By Amanda Hamilton Roos
The mangoes are coming. A few small, wrinkly ones were lined up today at the fruit stand like the old women at the bus stop—bored, tired, waiting for someone to take them home. Which means that the fresh ones aren’t far behind. We waited and waited for mango season last year only to go on our annual trip to the US in the middle. So I’ve been asking my fruit guy for a few weeks now, “Cuando es la temporada de mangos?” He tells me to be patient.
Temporadas are new to me. When I lived in the US, I took it for granted that I could buy any produce that I needed at any given time. If I fancied a strawberry cheesecake, I could make one in November. A peach pie in February? No problem. Sure an orange in July isn’t the same as an orange in December, but it’s passable. But in Mexico I’ve learned the sweet joy of anticipation and the ecstasy of a long awaited bite and the bordering on sick feeling of satiation. Especially with food, absence does make the heart grow fonder. Camotes, zarzamora, aguacates, mangos—I can only enjoy them today and dream about them tomorrow.
The mangoes come quietly, without much fanfare. Like the first stars of twilight. One day you’ll walk through the market and notice, oh here’s a few. And at the next stall, a few more. And then you’ll think maybe there’ll be better ones up ahead but there aren’t and you’ll go home empty-handed—for today.
The next day, there are better ones up ahead and you’ll grab a medio kilo; you don’t want to commit to a bunch just yet. You need to taste them. And they are heavy.
I fell in love with mangoes in Guadalajara. I had had a mango before but knew so little about them before we moved to Mexico that I didn’t know that saying “I had a mango” is like saying “I’ve tasted bread.” Mangoes come in hundreds of varieties and each one has it’s own personality.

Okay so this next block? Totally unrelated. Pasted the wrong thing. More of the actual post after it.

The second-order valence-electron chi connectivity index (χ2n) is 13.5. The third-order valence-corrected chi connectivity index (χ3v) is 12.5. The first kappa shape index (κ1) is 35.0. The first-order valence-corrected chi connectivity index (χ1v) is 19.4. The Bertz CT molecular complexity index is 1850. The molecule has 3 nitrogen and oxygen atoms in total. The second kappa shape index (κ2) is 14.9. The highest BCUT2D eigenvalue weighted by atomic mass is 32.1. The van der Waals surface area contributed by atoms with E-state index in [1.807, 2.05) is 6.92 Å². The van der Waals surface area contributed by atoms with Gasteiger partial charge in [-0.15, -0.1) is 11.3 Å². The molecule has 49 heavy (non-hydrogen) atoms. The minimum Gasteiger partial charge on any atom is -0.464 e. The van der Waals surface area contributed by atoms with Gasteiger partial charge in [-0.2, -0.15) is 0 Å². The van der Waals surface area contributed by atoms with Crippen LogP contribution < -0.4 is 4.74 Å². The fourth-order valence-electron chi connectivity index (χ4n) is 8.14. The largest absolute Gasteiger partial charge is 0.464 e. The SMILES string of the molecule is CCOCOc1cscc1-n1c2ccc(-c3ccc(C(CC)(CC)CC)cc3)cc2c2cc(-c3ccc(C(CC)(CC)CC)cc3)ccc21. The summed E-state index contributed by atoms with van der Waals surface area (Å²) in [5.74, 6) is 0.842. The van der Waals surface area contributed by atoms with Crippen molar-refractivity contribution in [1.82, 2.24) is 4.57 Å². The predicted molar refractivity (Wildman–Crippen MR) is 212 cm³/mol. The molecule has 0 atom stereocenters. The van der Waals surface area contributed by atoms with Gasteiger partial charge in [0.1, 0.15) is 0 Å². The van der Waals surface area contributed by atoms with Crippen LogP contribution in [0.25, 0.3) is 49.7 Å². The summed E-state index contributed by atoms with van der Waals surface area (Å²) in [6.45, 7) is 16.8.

It turns out I love ataulfo mangoes. They are small enough to comfortably fit into my hand and have a bit of a hooknose. They are the color of a late afternoon sun and when they are at the peak of ripeness they ooze a little from the stem. They are heavy, full, with skin stretched tight. And inside the flesh is smooth and slippery and sweet. A big parrot mango, so called for its red and green skin, the most common kind around here, can be stringy, watery, and a bit sour, even at its peak ripeness. Not so with ataulfos. They are the perfect blend of texture and taste, sweet without being overly saccharine tasting. All this would make them treasure enough but ataulfos are also rare. They have a temporada within the temporada.
So we overdose on them. We have them at breakfast with corn flakes, mid-morning with yogurt. Then Michelle will make a mango salad with rice and beans and cilantro and vinegar for lunch. They are stir-fried into dinner and for dessert—a marvelously unadorned mango. Any time I think, really that’s enough, I remember they’ll be gone before the rainy season begins and I stuff in one more.
Consequently when the temporada is over, we have made ourselves sick of mango. I think if I ever eat another mango again I’ll throw up. And slowly, slowly the months will pass and I’ll find myself asking my fruit guy again, “Por favor, donde estan los mangos?” It’s a roller coaster of longing and loathing.